By Fred Steynberg and Mario Du Preez
Due to the fact that damselflies inhabit the slow-moving or still water areas of rivers, most fly fisherman, especially those who practice upstream nymphing in fast flowing water, pay scant regard to their prevalence and their importance in the diet of trout. Inspection of aquatic vegetation and submerged tree detritus, found mainly on the edges of the slow moving sections of rivers and streams, as well as stomach pumping exercises performed on trout, however, confirm the status of damselflies as an important food source for trout in rivers and streams. This article presents a short overview of the damselfly life cycle, the damselfly nymph anatomy, the most important families of damselflies found in South Africa, and a description of the materials required and tying procedure for an impressionistic, South Africa-specific, damselfly nymph imitation.
Damselflies (Zygoptera) and true dragonflies (Anisoptera) comprise the suborders of the order Odonata. The Latin name for the damselfly is broken up into zygo, which means “yoked”, and ptera, which means “wings”. The “yoked wings”-description refers to a unique physical characteristic – the wings of the damselfly are more yoked than any of the other aquatic invertebrates trout feed on.
The life cycle of the damselfly is incomplete and consists of three phases of development, namely: the egg stage, nymph stage and the adult stage (the newly emerged adult is known as a teneral). The damselfly nymph has a life span of one to two years depending on the specific species, and, as mentioned above, occupies the aquatic vegetation found in the slow or still water areas on the edges of rivers. The nymphs swim amongst the aquatic vegetation by moving their abdomens in a side-to-side or wiggling fashion, or simply walk around amongst the aquatic vegetation. Damselfly nymphs are efficient predators that actively feed on smaller aquatic invertebrates – to this end their lower lips (also referred to as masks) are modified, which allows them to fold open to catch prey. Closer inspection of the damselfly nymph shows that the lower lip lies tucked back under its head.
Prior to emergence the damselfly nymph swims or crawls to aquatic vegetation or other in situ structures, which break the water’s surface, and crawls up to the surface, where it emerges into the adult. Trout readily target the nymph during this period of migration – due to the fact that these nymphs are relatively large when compared to mayfly, caddisfly and stonefly nymphs, large trout will commonly feed when they are emerging. Damselfly nymphs may on occasion loose their grip or footing and as a result get washed downstream, especially during floods – this occurrence is known as “catastrophic drift”.
The common physical characteristics that define the anatomy of all damselfly nymphs include: two to three tracheary gills (erroneously referred to by some as tails) situated at the end of the abdomen; an abdomen long and slender in appearance; a very short thorax (broader than the abdomen); dorsal wing cases overlapping the upper thorax and abdomen; three sets of long, spider-like legs situated along the thorax; and a short head, wider than the thorax, on which a large pair of compound eyes are located. All the South African families have visible antennae situated on the front part of the head.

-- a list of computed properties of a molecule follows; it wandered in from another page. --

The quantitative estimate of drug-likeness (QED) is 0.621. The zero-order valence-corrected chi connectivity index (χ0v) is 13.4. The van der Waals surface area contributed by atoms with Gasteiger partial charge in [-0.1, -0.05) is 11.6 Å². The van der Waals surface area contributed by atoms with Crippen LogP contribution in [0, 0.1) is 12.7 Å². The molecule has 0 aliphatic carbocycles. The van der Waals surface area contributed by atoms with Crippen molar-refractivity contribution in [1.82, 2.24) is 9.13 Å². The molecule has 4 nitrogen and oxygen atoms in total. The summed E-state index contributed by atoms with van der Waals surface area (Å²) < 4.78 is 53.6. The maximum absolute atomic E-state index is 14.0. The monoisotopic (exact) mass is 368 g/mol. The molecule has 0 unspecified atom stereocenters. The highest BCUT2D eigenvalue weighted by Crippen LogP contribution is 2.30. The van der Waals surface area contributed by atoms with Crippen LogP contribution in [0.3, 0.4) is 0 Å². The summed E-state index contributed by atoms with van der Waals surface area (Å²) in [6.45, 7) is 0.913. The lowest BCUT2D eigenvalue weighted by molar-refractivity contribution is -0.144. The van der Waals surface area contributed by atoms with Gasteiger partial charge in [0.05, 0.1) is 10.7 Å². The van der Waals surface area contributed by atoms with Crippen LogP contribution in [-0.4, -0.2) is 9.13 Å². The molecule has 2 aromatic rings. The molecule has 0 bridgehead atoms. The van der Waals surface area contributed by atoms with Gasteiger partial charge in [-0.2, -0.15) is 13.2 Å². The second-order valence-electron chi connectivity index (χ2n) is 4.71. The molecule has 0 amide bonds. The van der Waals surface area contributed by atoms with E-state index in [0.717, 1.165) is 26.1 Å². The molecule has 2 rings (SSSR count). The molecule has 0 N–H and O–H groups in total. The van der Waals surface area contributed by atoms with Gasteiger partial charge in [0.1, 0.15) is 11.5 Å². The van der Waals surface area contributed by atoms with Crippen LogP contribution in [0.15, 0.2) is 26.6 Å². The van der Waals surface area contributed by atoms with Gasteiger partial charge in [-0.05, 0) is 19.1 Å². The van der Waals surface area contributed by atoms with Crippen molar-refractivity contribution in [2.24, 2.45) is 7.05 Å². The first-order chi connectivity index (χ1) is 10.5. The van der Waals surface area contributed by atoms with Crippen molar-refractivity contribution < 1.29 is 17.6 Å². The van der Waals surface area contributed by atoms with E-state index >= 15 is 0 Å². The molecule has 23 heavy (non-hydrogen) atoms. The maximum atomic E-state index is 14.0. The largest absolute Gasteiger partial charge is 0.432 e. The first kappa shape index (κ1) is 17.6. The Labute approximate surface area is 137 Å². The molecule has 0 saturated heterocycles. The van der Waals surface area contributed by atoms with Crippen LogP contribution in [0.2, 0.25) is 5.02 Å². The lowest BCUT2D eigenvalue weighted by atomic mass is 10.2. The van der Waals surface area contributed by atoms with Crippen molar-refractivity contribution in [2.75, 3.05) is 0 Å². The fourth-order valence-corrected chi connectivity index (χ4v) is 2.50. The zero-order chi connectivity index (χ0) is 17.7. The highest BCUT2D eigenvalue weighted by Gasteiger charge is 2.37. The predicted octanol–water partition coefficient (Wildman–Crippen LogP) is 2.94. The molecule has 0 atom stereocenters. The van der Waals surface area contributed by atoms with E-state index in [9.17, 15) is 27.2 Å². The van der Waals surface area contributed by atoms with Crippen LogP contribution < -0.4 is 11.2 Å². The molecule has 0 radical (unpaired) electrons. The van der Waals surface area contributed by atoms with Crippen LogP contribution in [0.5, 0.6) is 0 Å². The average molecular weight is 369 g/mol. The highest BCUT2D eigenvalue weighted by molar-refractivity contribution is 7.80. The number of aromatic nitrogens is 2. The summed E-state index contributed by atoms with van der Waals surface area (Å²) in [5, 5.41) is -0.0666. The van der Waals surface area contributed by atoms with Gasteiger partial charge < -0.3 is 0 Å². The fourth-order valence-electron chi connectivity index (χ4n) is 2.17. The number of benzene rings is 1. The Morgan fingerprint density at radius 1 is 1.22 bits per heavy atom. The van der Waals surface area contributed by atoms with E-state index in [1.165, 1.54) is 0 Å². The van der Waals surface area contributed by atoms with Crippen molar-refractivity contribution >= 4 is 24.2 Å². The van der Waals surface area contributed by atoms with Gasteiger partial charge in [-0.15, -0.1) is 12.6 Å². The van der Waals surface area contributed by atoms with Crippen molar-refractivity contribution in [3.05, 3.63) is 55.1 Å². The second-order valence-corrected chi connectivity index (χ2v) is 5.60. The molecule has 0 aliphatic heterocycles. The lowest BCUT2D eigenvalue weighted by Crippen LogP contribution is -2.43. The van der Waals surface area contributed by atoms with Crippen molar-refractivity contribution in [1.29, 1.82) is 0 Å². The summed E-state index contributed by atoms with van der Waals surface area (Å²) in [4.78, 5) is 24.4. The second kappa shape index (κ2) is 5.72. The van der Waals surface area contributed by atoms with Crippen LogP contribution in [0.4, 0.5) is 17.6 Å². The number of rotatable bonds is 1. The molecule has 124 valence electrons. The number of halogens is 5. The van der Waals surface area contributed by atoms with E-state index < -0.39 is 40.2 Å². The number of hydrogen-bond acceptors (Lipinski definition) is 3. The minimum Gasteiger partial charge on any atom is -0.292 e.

Dragonfly nymphs are easily confused with damselfly nymphs. It is, however, fairly easy to distinguish between the dragonfly nymph and the damselfly nymph – dragonfly nymphs are generally stockier in appearance compared to damselfly nymphs (damselfly nymphs have thin, cylindrical bodies), and the dragonfly nymphs do not have tracheal gills situated at the back of their abdomens, whereas the damselfly nymphs do.
There are seven families of damselfly found in South Africa rivers and streams namely, Calopterygidae, Chlorocyphidae, Chlorolestidae, Coenagrionidae, Lestidae, Platycnemidae, and Protonearidae. Of the aforementioned families, the Coenagrionidae family is found most often, during seine netting exercises performed in the rivers and streams of the North Eastern Cape, as well as the stomach contents of trout, subjected to stomach pumping, that inhabit these rivers and streams. This family exhibits a body colour ranging from pale green to pale brown.
Although there are seven different families of damselfly that occupy South African rivers and streams, one only requires a single, generic imitation in either green or brown. The creation of an artificial facsimile of every single family, whilst at the fly tying bench, translates into superfluous time wasting – time better spent fishing than fly tying.
The damselfly nymph imitation shown in the photograph above is neither suggestive nor exact, but is impressionistic, and requires the following materials:
- Hook: # 12-8, 2 X long nymph hook.
- Eyes: 30-40 lbs mono.
- Weight: 6-12 turns of 0.015 mm lead wire, depending on flow and depth.
- Tail/ Gills: Olive, brown or tan marabou
- Abdomen: Olive, brown or tan rabbit or squirrel dubbing
- Wing case: thin-skin, scud back or in this case 1mm olive or brown foam, pulled tight.
- Ribbing: 6-10 lbs mono filament
- Thorax: Olive, brown or tan squirrel or rabbit dubbing
- Legs: Thin, flexible round rubber
All the same except for abdomen that consist of green, olive or tan nymph rib.
The imitation should be fished in slow water conditions with a slow hand-twist retrieve or dead drift in faster water conditions.